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It was another lovely sunny morning when we woke up in Selçuk. We sat outside an enjoyed another Turkish breakfast with the same ingredients as yesterday. The only change today was that they didn't serve us a plate of cucumber and tomato, which was a relief; they'd obviously picked up on the fact that we hadn't eaten any of it yesterday! After breakfast we packed up our things and made our way towards the final destination of this holiday: Bodrum. It was a drive of around 2.5 hours from Selçuk to Bodrum and quite a scenic journey, driving first of all along the shore of Lake Bafa and then across the Bodrum peninsula. We weren't officially able to check into our hotel in Bodrum until 3pm, so my plan was to find some parking in the city centre and get lunch. However, driving in Bodrum turned out to be a nightmare. The city is built on steep sloping hills and there's a one-way system in operation around the town centre and marina. Parking isn't signposted in advance in Turkey in the way it is in most European countries, so even though "otopark" is one of the few words we know in Turkish, by the time we'd seen a sign for one of the handful of car parks, we'd already have driven past it. After failing to find anywhere to park either in the town or by the harbour, we decided to drive straight to the hotel instead and try our luck there. The hotel did have a reasonable-sized car park at least, so we pulled up there and went to reception. The good news was that our room was already ready and they were happy to let us check in a bit early And it turned out to be a really nice place. We've got a big living area... ...with a kitchen... ...plus a separate bedroom. But the best bit is definitely the balcony! We've got a fantastic view of this beautiful bit of the Turkish coast. The hotel is on a bit of a hill outside the centre of Bodrum, so once we'd unpacked the essentials we set off downhill towards the town centre. On the way, I caught sight of something I hadn't expected on the hillside. You'll struggle to make it out in the photo above unless you really zoom in, but here's a close-up. I thought that was pretty cool; it reminded me of our trip to Brașov in 2019! Once we got down to sea level, we got our first glimpse of Bodrum Castle on the opposite side of the harbour. We walked along the city's seaside promenade, looking for somewhere to get lunch. On the way, we passed one of the city's many mosques. We chose a restaurant where we almost had a view of the sea, although it was somewhat blocked out by some of the large boats in the harbour. After experimenting with Turkish food yesterday, we were less adventurous today and both opted for a chicken schnitzel. After lunch we continued around the sea front, trying to get a better view of the castle. We were just on time to hear the call to prayer being played from the loudspeakers on a couple of the city centre minarets. We've heard it from a distance a few times but it's really loud when you're right by the minaret! In the centre of town we found what we think was a monument commemorating Atatürk. This looked like it might be a war memorial, engraved with names and dates. There was also a huge Bodrum sign Eventually we made it around to the castle. It turned out it was actually more impressive from a distance and it was difficult to get a sense of how big it was from close up. At this point we turned around and began to retrace our steps to the apartment, with a brief stop at a supermarket to pick up some supplies for tonight. We walked back along the main coastal road, where all the trees are in beautiful patterned pots. One featured chickens... ...while another had some really cool cats Once back at the apartment I realised that from our balcony we could see Bodrum's windmills, built in the 18th century. As night began to fall we had a fantastic view of the sunset from our balcony too. The colours never seem to come out as brightly in photographs as they look in real life, but it was really beautiful. Even once the sun had disappeared behind the mountains, the colours in the sky were superb. It was a perfect end to what has been an amazing holiday
We were determined to make an early start to see the ruins at Ephesus today. Having looked up arrivals at Kuşadası, the cruise port nearest to Ephesus, the other day I'd realised that there were two ships due to be in port today: one carrying 4,200 passengers and one another 2,000. That was a lot of people to be descending on one set of ruins at the same time! I set my alarm for 7am and we're staying nearby enough that we'd made it to Ephesus and parked by around 07.50. There are two separate entrances to the Ephesus site; a north and south gate. We'd chosen to enter via the north gate, as it was closer to two of the main sites I wanted to see, and also I'd read that most coach tours were dropped off at the south gate. It was definitely quiet at the north gate before 8am, with only a couple of other cars in the car park. We queued up and bought our tickets, becoming (we think!) the 6th and 7th people to get into Ephesus this morning. Wow! One of the key sights I really wanted to see was the Great Theatre. I'd read that this was near the north entrance and sure enough, we caught sight of it almost straight away. The theatre has an estimated seating capacity of 25,000, making it one of the largest theatres in the ancient world. It certainly looked huge! We almost had it to ourselves, although not quite. In addition to a couple of other tourists, there was a pack of stray dogs living in Ephesus who decided to follow us in. They weren't aggressive though and kept their distance (well, I kept my distance from them; Tim made friends with them!) After the theatre we made our way down one of the long streets of Ephesus. This led us to a viewpoint looking out over the agora, almost devoid of people at this time of the morning. In the distance, we also got our first view of the other main sight I was excited to see at Ephesus. This is the Library of Celsus. It was commissioned by a Roman consul in memory of his father and became the third most important library in the Roman world, second only to the libraries in Alexandria and Pergamum. The library is estimated to have held 12,000 different scrolls. Unfortunately, the contents of the library were completely destroyed by a fire following an invasion of Goths in 262 AD. The marble facade survived the fire, but was then toppled by an earthquake in the 10th or 11th century. Austrian archaeologists reconstructed the facade between 1970 and 1978, resulting in what we can see today. It's a really beautiful building and it was so great to see it with hardly any other people around Once we'd finished admiring the library, we walked down through the agora. It was really quiet and peaceful here still. In the distance on the hill we could see an area covered by a protected roof. These are the so-called terraced houses, the remains of a collection of homes inhabited by wealthy Romans. There are still archaeologists at work here, piecing together bits of marble and stone. As we followed a path around the different rooms we could see the remains of all sorts of decorations and paintings. Some walls were really colourful... ...while others looked like they had had more tasteful decorations. As we climbed a series of metal staircases and ladders, more and more floors opened up beneath us. And then once we got to the top, we were able to see the mosaics. Again, there was hardly anyone else in here at this time of the morning. That was good because I think it would have been quite claustrophobic trying to climb the various staircases and being blocked by large tour parties. As it was we were able to stop and enjoy things as much as we wanted. And when we finally emerged into daylight at the top of the houses, we had a great view down across Ephesus from on high. By the time we'd climbed back down to ground level, the first of the the tour groups were starting to make their way towards us from the south gate. Tim managed to expertly negotiate a group of Chinese tourists to take a photo of the Temple of Hadrian. From this point our route led uphill, while almost everyone else was walking downhill from the south gate. At first we met fairly small groups of people... ...but it soon became bigger and bigger crowds. We still found some impressive sights on this side of Ephesus, though. The theatre-shaped building in the background of this picture was the town's odeon and seated around 1,500 people. Eventually we'd made our way more or less to the top of the site, so we turned around and began retracing our steps to the north gate where we'd started. By the time we made it back to the Library of Celsus, it was a bit busier than it had been first thing. The car park was also a lot busier! It had been almost empty when we'd arrived and now we estimated that there were at least 40 coaches. Breakfast at our hotel didn't start until 8am, so we had been exploring Ephesus on empty stomachs. We headed back to the hotel, where we got to try a more authentic Turkish breakfast than we've had for the past few days. We were slightly concerned when the above spread was placed on our table, unclear what many of the ingredients actually were! The little pots turned out to be a mixture of honey and various fruit jams. We also had feta cheese and a huge amount of tomato and cucumber which we didn't eat! Finally, we received a huge basket of bread, a pan containing two fried eggs and four little cheese pastries. It was definitely very different to a chip and bacon butty! After breakfast we sat outside on some of the hotel sun-loungers and admired the mountain views and the infinity pool. Despite the fact that it was a warm day, the water felt freezing so the closest I got to swimming was a paddle in the small pool When lunchtime came around, we drove into the town of Selçuk in search of a restaurant. We found one where I was able to try lahmacun, a Turkish pizza. When it came it was like a flatbread covered in minced meat. It was very tasty! We didn't know what any of the items on the dessert menu were, so chose two at random. The first was cold when it came, similar to a creme caramel. The second was called baked halva and it was the opposite: extremely warm! They were both very sweet and delicious After lunch we had a walk around Selçuk because there were a handful more sights which I wanted to see. The first of these was the final remaining pillar of the Temple of Artemis. It may not look too impressive now, but this column in the foreground is all that remains of one of the Seven Wonders of the Ancient World. Today the column is also notable for having an enormous nest on top of it. We didn't see any birds today, but apparently this is a stork's nest. While not much remains of the temple, it was a really interesting viewpoint because from here we could also see the Isa Bey mosque, constructed in the 14th century, and Selçuk's Byzantine fortress. We walked a little closer to the mosque but it was undergoing reconstruction work so we couldn't get a great view. Our route took us past some of the old town walls. Finally, we ended up at the Basilica of St John, a 6th century church which is believed to stand over the burial site of St John the Apostle. This was a real tourist hotspot, with enormous coaches reversing up a small street. We didn't linger long but it was nice to get a glimpse. Overall it's been a really exciting day and I'm so pleased we managed to beat the majority of the crowds at Ephesus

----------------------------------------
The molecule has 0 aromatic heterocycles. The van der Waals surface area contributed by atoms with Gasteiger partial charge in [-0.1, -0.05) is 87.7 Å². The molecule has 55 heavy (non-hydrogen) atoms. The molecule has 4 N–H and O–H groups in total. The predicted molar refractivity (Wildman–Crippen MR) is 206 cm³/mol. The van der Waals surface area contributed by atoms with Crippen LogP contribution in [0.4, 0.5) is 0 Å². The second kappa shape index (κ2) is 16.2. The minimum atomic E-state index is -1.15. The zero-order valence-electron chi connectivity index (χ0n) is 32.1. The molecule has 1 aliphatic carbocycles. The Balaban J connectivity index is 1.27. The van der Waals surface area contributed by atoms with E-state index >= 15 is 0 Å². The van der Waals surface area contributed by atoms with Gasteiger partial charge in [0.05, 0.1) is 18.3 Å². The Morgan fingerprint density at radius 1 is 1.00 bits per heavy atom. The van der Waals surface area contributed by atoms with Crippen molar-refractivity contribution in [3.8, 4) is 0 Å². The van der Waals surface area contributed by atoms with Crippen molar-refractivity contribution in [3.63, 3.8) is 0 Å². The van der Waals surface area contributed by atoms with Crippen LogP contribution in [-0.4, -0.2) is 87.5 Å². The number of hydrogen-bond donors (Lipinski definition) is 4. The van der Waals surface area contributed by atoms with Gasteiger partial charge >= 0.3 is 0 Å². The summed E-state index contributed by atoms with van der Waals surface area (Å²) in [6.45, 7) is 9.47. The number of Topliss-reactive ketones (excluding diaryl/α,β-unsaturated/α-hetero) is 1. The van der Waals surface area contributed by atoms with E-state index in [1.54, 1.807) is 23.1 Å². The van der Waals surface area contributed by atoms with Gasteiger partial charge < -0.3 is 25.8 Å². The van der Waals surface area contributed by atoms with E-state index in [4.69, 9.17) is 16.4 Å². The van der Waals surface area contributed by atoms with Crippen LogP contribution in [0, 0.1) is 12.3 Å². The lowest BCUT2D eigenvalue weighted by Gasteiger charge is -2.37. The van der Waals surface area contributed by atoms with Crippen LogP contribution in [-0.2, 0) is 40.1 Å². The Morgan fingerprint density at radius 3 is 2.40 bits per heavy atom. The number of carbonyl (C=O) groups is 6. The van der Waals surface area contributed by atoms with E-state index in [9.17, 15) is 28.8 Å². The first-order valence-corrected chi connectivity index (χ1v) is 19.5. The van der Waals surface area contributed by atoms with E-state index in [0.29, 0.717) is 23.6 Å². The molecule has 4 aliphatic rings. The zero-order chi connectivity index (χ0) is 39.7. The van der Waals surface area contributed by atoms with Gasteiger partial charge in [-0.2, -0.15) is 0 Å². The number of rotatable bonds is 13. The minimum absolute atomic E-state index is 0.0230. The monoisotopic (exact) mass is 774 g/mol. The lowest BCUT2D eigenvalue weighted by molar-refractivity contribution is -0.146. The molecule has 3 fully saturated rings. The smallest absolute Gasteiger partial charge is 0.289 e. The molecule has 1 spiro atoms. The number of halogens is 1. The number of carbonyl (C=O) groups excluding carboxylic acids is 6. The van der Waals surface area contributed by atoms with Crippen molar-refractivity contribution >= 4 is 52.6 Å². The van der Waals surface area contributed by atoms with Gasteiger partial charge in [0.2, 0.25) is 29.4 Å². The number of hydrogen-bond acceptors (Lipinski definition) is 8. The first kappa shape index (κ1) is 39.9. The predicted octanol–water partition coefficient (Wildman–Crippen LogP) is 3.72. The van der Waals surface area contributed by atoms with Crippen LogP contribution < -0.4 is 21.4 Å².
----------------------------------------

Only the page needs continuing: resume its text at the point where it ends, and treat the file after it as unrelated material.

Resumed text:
After I finished the blog last night, we went out for a final meal in Dalyan. As we were walking towards a restaurant, we realised that the ancient tombs on the far side of the river had been illuminated at night. They'd been impressive to see during the day, but they were really quite eerie and spooky at night! We had another lovely meal, with some delicious flatbread to start. While I was fairly unadventurous with garlic chicken, Tim decided to try a special Turkish dish. It consisted of chicken and potato in a sauce with onion, tomato and lemon, and it was served sizzling hot. I finished the meal with a Turkish coffee, while Tim decided to try Turkish tea. I'd planned to make an early start this morning, as we had a fairly long day of driving ahead of us. After yesterday's experience with searching for breakfast, however, it seemed like it probably wasn't worth setting out much before 9am. We took a little walk along the weather on our way to the same cafe as yesterday, and realised that there were some really tiny tombs carved into the rock which we hadn't noticed the other day. You'll struggle to make them out on the photos without zooming right in, but they're to the left of the photo, just above the reeds where the cliff face comes to an end. It was a really beautiful view The views down the river in the other direction were really lovely too. We admired the tombs for a final time, then went to get breakfast. I had a cheese omelette today, while Tim had a bacon butty. Once we'd had breakfast we checked out of the hotel and set off on our journey towards our ultimate destination for the evening: Selçuk. When I was planning the holiday I decided that taking a direct route to Selçuk wasn't going to be very exciting, so I'd built in a bit of a diversion. The diversion would add an extra hour of driving onto our route, but it also meant that we got to visit an archaeological site which I was hoping would be really impressive. The journey certainly got off to a good start, as we drove on small roads with some incredible views of the surrounding countryside. After around 3 hours in the car, we reached the archaeological site at Aphrodisias. Aphrodisias was an ancient Greek city and was the capital of the Roman province of Caria. Aphrodisias was famous in the Roman world for its sculptures, mostly main from local marble. In particular, the local sculptors seem to have produced a lot of marble sarcophagi and a display of those was the first thing that we saw once we'd paid our tickets and entered the site. Lots of them had faces carved on them, some scarier than others! Sarcophagi weren't the only carvings; we also walked past these. No idea what they were, but they looked in impressive condition. We also came across various stones which looked like they were inscribed with Greek lettering. We followed signs towards the first main sight: the temple of Aphrodite. When we came to the structure in the photo below, we assumed we'd found it. It turned out we were wrong. This wasn't the temple, but apparently a tetrapylon; a large monumental gateway. This would have stood at the end of the main road leading towards the temple. It was really impressive anyway and we've definitely been to places which claimed to have Roman ruins but had nothing quite as impressive as this We got distracted in our search for the temple when we saw a sign pointing towards the stadium. We followed the arrows and wow, this was huge! The stadium at Aphrodisias is one of the biggest and best preserved ancient stadiums in the world. It was built in the first century AD and would originally have been home to popular Greek sports such as races, wrestling and boxing. Later, it would also have been used for Roman gladiatorial combat. The stadium was capable of seating 30,000 spectactors! To give a sense of scale, if you look towards the right of the photo below then the small person you can see is me. It was really amazing to see and pretty incredible to have it to ourselves Once we'd finished admiring the stadium, we finally stumbled upon the Temple of Aphrodite. A temple to the Greek goddess of love is thought to have originally been built here in the 6th century BC. That was later replaced by a more impressive temple in the 1st century BC. The temple would have been the focal point of the city of Aphrodisias and people would have travelled on pilgrimages to see it. The temple was later repurposed as a Christian basilica by order of the Emperor Zeno. There are enough columns left standing to give an impression of what it must have looked like. Though some of the columns look more stable than others! We encountered a small group of Russian tourists here, but once they'd moved on we had the entire place to ourselves again. This is definitely not one of those sites where you have to arrive early to avoid the crowds Our next stop after the temple was the Bouleuterion, which would have been the council house of the town. It looked like a small Roman theatre. Again, there was no one else here! I was able to try out one of the bench seats in the top row. Next to the council house we found the public baths. After the sights we'd already seen today, they seemed less impressive; but they had a lot to compete with! We figured we must have seen everything in Aphrodisias now so began to make our way round towards the exit. On the way we found the agora area, where there would have been gardens and even a pool. The pool was here in the centre and looks like it would have been huge. From this point the path began to lead uphill. We climbed reluctantly - it was such a hot day - but when we got to the top of the slope we were glad we'd made the effort. If we hadn't, we'd have missed this enormous theatre. Wow! Now we really were almost at the exit. On the way out we walked past a wall made up of different carvings found around the site. We passed this temple, which also had some incredible carvings. Then one final wall of sculptures and we really had seen everything Aphrodisias was incredible; definitely one of the best archaeological sites we've ever been to! From there we had a drive of another two hours or so until we reached Selçuk. We're staying for a couple of nights in a hotel on the edge of the town. We found it without too much difficulty and it's in a lovely location, but once we'd arrived we couldn't find any reception or instructions about what we were supposed to do, which was a bit frustrating. A phone call later, we finally got into our room. Phew! It's been a busy day but one with some spectacular sights. Ephesus is going to have to be really good tomorrow to beat Aphrodisias!